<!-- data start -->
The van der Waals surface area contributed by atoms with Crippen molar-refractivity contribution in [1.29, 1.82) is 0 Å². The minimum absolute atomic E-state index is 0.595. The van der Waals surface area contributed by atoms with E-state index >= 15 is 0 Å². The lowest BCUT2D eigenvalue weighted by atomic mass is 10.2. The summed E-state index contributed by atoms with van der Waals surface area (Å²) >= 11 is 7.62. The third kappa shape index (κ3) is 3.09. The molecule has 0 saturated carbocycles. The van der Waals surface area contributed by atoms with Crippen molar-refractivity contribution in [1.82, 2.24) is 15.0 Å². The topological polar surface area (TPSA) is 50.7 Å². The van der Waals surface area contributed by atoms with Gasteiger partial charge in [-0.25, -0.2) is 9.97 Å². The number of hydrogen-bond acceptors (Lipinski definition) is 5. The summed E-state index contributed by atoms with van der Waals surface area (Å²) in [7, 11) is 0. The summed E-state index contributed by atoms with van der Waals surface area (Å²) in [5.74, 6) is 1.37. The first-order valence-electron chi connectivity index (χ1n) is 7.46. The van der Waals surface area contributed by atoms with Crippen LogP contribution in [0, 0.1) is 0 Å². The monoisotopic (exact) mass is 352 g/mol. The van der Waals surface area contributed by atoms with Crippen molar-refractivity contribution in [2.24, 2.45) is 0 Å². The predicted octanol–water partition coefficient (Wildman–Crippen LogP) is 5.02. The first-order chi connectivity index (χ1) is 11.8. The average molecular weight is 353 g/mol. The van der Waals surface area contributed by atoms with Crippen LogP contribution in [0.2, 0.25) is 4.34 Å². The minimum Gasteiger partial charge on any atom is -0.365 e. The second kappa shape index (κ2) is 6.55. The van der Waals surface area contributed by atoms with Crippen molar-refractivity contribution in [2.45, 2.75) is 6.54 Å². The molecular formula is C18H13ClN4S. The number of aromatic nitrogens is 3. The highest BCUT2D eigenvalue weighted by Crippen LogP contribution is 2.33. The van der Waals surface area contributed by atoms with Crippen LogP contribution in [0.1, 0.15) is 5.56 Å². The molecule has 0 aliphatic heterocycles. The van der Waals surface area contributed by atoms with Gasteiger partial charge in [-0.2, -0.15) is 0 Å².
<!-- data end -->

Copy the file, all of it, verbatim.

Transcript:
The van der Waals surface area contributed by atoms with Crippen molar-refractivity contribution in [1.29, 1.82) is 0 Å². The minimum absolute atomic E-state index is 0.595. The van der Waals surface area contributed by atoms with E-state index >= 15 is 0 Å². The lowest BCUT2D eigenvalue weighted by atomic mass is 10.2. The summed E-state index contributed by atoms with van der Waals surface area (Å²) >= 11 is 7.62. The third kappa shape index (κ3) is 3.09. The molecule has 0 saturated carbocycles. The van der Waals surface area contributed by atoms with Crippen molar-refractivity contribution in [1.82, 2.24) is 15.0 Å². The topological polar surface area (TPSA) is 50.7 Å². The van der Waals surface area contributed by atoms with Gasteiger partial charge in [-0.25, -0.2) is 9.97 Å². The number of hydrogen-bond acceptors (Lipinski definition) is 5. The summed E-state index contributed by atoms with van der Waals surface area (Å²) in [7, 11) is 0. The summed E-state index contributed by atoms with van der Waals surface area (Å²) in [5.74, 6) is 1.37. The first-order valence-electron chi connectivity index (χ1n) is 7.46. The van der Waals surface area contributed by atoms with Crippen LogP contribution in [0, 0.1) is 0 Å². The monoisotopic (exact) mass is 352 g/mol. The van der Waals surface area contributed by atoms with Crippen molar-refractivity contribution in [2.24, 2.45) is 0 Å². The predicted octanol–water partition coefficient (Wildman–Crippen LogP) is 5.02. The first-order chi connectivity index (χ1) is 11.8. The average molecular weight is 353 g/mol. The van der Waals surface area contributed by atoms with Crippen LogP contribution in [0.2, 0.25) is 4.34 Å². The minimum Gasteiger partial charge on any atom is -0.365 e. The second kappa shape index (κ2) is 6.55. The van der Waals surface area contributed by atoms with Crippen molar-refractivity contribution in [2.45, 2.75) is 6.54 Å². The molecular formula is C18H13ClN4S. The number of aromatic nitrogens is 3. The highest BCUT2D eigenvalue weighted by Crippen LogP contribution is 2.33. The van der Waals surface area contributed by atoms with Crippen LogP contribution in [0.1, 0.15) is 5.56 Å². The molecule has 0 aliphatic heterocycles. The van der Waals surface area contributed by atoms with Gasteiger partial charge in [-0.2, -0.15) is 0 Å².